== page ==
Some Good, Some Bad

For BeerNexus.com

Well here in the Northeast we’re in about the same place we were last month,
which the way things are looking in the Southeast and Southwest, isn’t
necessarily a bad thing. It would be nice if we were a little further along on the
road to recovery and whatever our new normal will be. Outdoor dining is okay but
on some of the really hot and humid days it’s not the most comfortable, but better
than nothing. It’s also much better when it’s a good-sized tent as opposed to an
umbrella over the table as someone is usually trying to avoid the moving sun.
Some states have moved further along and added 25% capacity indoor dining,
which is a great step, although it’s usually not for just drinking, it’s for food and
drink, which hinders us craft beer drinkers a little.

We’re definitely getting more used to seeing others in masks. At first it was a few
of those super-duper KN95 medical ones but mostly the blue pleated ones. They’
re pretty cheaply made as I had a side strap pull off before I even put it on. Being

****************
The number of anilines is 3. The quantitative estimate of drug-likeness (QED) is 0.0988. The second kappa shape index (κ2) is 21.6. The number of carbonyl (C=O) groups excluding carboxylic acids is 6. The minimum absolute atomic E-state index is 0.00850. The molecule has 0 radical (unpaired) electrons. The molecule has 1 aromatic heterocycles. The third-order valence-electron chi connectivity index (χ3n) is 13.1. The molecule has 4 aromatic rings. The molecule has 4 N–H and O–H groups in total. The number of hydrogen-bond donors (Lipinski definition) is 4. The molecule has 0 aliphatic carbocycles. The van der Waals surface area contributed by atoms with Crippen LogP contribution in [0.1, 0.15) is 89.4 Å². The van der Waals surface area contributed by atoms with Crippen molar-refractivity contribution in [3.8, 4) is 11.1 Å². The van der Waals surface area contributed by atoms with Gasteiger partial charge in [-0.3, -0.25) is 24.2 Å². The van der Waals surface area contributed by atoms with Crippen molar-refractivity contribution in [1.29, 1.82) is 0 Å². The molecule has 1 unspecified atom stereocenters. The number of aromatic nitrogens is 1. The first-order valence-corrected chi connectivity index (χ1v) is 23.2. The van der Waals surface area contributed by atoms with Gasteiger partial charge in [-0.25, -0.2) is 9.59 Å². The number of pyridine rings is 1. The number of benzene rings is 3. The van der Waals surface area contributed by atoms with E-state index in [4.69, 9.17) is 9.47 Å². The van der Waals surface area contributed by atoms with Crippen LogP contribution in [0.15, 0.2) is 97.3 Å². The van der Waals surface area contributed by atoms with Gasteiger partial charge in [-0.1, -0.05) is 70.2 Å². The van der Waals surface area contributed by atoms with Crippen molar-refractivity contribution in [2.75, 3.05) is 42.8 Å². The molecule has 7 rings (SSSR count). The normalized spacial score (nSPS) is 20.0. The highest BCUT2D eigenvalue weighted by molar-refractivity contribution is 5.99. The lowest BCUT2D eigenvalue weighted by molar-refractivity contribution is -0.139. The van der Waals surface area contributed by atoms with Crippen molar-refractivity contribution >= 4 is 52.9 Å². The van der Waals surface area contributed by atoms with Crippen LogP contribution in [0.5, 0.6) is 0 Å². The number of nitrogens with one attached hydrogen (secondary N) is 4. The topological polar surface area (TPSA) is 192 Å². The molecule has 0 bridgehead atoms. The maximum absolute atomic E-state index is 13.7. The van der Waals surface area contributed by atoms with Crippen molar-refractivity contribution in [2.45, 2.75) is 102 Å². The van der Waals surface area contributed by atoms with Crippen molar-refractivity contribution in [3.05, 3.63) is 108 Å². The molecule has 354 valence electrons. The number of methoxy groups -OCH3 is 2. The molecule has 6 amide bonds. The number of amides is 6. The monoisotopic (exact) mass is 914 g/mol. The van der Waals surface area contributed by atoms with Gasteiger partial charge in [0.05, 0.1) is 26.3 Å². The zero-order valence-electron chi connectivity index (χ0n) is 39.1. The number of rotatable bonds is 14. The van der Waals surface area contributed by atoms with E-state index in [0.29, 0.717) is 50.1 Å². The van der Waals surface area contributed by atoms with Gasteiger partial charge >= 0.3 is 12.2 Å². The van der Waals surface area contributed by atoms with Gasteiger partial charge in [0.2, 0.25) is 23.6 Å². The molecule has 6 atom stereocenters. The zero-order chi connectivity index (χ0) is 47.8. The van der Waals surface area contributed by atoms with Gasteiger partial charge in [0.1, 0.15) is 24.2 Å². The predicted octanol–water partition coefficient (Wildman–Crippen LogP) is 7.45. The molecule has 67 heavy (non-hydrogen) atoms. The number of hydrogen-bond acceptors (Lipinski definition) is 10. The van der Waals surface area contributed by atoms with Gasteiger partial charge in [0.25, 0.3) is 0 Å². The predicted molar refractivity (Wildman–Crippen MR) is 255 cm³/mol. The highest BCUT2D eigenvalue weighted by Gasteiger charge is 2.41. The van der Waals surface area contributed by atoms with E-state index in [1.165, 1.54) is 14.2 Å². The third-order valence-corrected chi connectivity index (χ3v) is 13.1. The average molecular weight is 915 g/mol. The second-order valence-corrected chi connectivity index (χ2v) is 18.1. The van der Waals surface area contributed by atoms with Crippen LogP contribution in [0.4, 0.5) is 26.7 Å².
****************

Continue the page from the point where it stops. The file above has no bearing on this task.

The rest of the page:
the DIY guy I am, I pulled out a stapler and reattached it. Heck as we use less
paper, I use less staples so it’s great to find a use for them since I have enough
staples in reserve to supply the state of North Dakota for a year.

In the early stages, when masks were hard to find in any store, some creatively
used their bandanas, like the cowboys in the old west when they went in to rob a
bank. Since it’s now mandatory to wear a mask into most banks shouldn’t bank
robberies be up??  I can see the robber handing the teller a note saying “give me
all your money or I’ll take off my mask and sneeze on you” although they would
have to get it through the small hole in the plexiglass to be much of a threat.

Many people and companies started making cloth masks and they’ve become
something of a new fashion statement. Even Rosie the Riveter, well maybe not
the original one who inspired the iconic poster, but Pennsylvania’s own who
helped build WWII bombers in Seattle, is making masks at the age of 94! Just
doing her part as she says.

Some are just plain, some multi-colored, while others have a logo or symbol on
them. That makes it a little more interesting, like checking out what’s on someone’